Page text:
In the 9 May letter, Lamy says investment and competition are outside this round. However, he did not specify that these should be dropped completely from the WTO. Another document which Lamy circulated to several African Ministers in late April entitled “Possible G90 Platform for DDA [Doha Development Agenda] Modalities” in fact suggested the revival of the investment and competition working groups, and that these plurilateral negotiations should take place at the same time as the current negotiations. It says:
“Investment and Competition: The G90 could put forward a “declaration on investment and competition” to the effect that it is understood that they are out of the Doha Round and out of the single undertaking as a result, at the same time WTO Members should not stop WTO negotiations/work on these issues on a plurilateral basis. The EC would be willing to accept this. Even if the discussions on these two issues are plurilateral and there is no requirement for Members to join them, we do still hope that G90 members would participate as members or observers to these negotiations, so as to bring to them a stronger development dimension. It will however be a matter of choice.” (Informal communication to some African Ministers from Pascal Lamy, “Possible G90 Platform for DDA Modalities, 22 April 2004.)
Developing country members therefore should not be blinded into believing that the European Commission has given up on pursuing investment and competition in the WTO. Developing countries have already explicitly stated that negotiating these issues as plurilateral agreements is a slippery slope. They will either be pressured into joining later, or these plurilateral agreements would invariably find their way into the Round. The time to insist that these two issues are dropped permanently from the WTO agenda is now.
There already exists a plurilateral Transparency in Government Procurement agreement. All efforts should be made to keep this out of the Round / single undertaking.
Most developing countries are also very concerned about the costs involved in a new agreement on Trade Facilitation. Accelerated customs procedures works for the developed world, but not for developing countries since there is higher likelihood of leakage.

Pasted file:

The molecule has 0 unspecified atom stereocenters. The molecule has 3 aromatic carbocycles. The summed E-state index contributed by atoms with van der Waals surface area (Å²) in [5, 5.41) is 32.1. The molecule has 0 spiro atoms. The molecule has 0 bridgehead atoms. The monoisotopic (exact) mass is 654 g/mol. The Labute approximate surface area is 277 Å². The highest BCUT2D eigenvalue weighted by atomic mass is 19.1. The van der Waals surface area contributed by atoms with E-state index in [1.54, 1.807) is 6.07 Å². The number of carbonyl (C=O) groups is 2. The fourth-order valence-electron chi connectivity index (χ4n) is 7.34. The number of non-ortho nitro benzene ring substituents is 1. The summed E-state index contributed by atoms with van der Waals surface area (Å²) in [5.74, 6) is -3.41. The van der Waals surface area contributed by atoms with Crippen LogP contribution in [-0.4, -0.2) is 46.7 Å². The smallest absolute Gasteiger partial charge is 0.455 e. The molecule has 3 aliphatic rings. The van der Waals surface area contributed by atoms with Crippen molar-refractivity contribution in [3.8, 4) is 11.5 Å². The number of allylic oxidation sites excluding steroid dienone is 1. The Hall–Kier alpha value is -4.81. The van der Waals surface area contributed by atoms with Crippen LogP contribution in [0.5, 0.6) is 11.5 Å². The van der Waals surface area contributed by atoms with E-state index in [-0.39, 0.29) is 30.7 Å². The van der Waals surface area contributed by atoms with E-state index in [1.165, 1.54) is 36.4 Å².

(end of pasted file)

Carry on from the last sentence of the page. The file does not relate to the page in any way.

Developing countries should still:
1) Try to drop trade facilitation from the Doha Round.
2) If not possible, it should be excluded from dispute settlement understanding (DSU) rules.
3) Since other more pressing development needs would be put in jeopardy, countries should argue that implementation would only be in accordance to the level of grants (not loans) provided by the developed countries. Developing countries should make it clear that they cannot take on the financial responsibility of implementing this agreement
4) Use it to leverage the best quid pro quo possible. There should not be any agreement on this until the end of the Round and only if there are real gains in agriculture – in terms of ending dumping.
G20 Endorses a Transatlantic Alliance for Perpetual Agricultural Distortion
The countries at the 14 May Paris Mini Ministerial were Argentina, Australia, Bangladesh, Botswana, Brazil, Canada, Chile, China, Costa Rica, the EU, Egypt, Guyana, Hong Kong, Iceland, India, Indonesia, Japan, Kenya, Malaysia, Mauritius, Mexico, New Zealand, Norway, Pakistan, Singapore, South Africa, South Korea, Switzerland, and the United States.
From various press reports on the direction of negotiations, it is now clearer than ever that a July framework would not correct the current trade distortions endorsed by the unfair agreement on agriculture rules, but would in fact accentuate these distortions by the US and EU.
What seems to have been agreed in Paris includes:
Domestic Supports Pillar:
– The expansion of the Blue Box to include US’ counter cyclical payments approved in the May 2002 US Farm Bill. These payments are mainly provided in eight sectors (all sensitive crops in developing countries): cotton, wheat, corn, soybeans, rice, barley, oats and sorghum.
– Payments to be provided in the Blue Box could have product-specific caps.
– No overall cap on the Green Box.
Shockingly, this enlarged Blue Box seems to be increasingly acceptable to the G20. The idea of expanding the Blue Box to include the US’ subsidies first emerged in the 13 August pre-Cancún US-EU text. It was one key element that contributed to the furore before Cancún, and the coming together of the G20, which vehemently opposed this since it allows the US to reduce subsidies in the “trade-distorting” Amber Box, and shift these into the new Blue Box. This was even criticized by Brazil’s Celso Amorim in his article in the Wall Street Journal, “The Real Cancún”(25 September 2003).
In this article, Amorim explains why no outcome was better than the possible outcome they were faced with in Cancún:
“The question here is not whether a modest outcome would have been better than the absence of result. The real dilemma that many of us had to face was whether it was sensible to accept an agreement that would essentially consolidate the policies of the two subsidising superpowers – with very modest gains and even some steps backwards (the new broader definition of “blue box” subsidies to accommodate the US for instance)…”.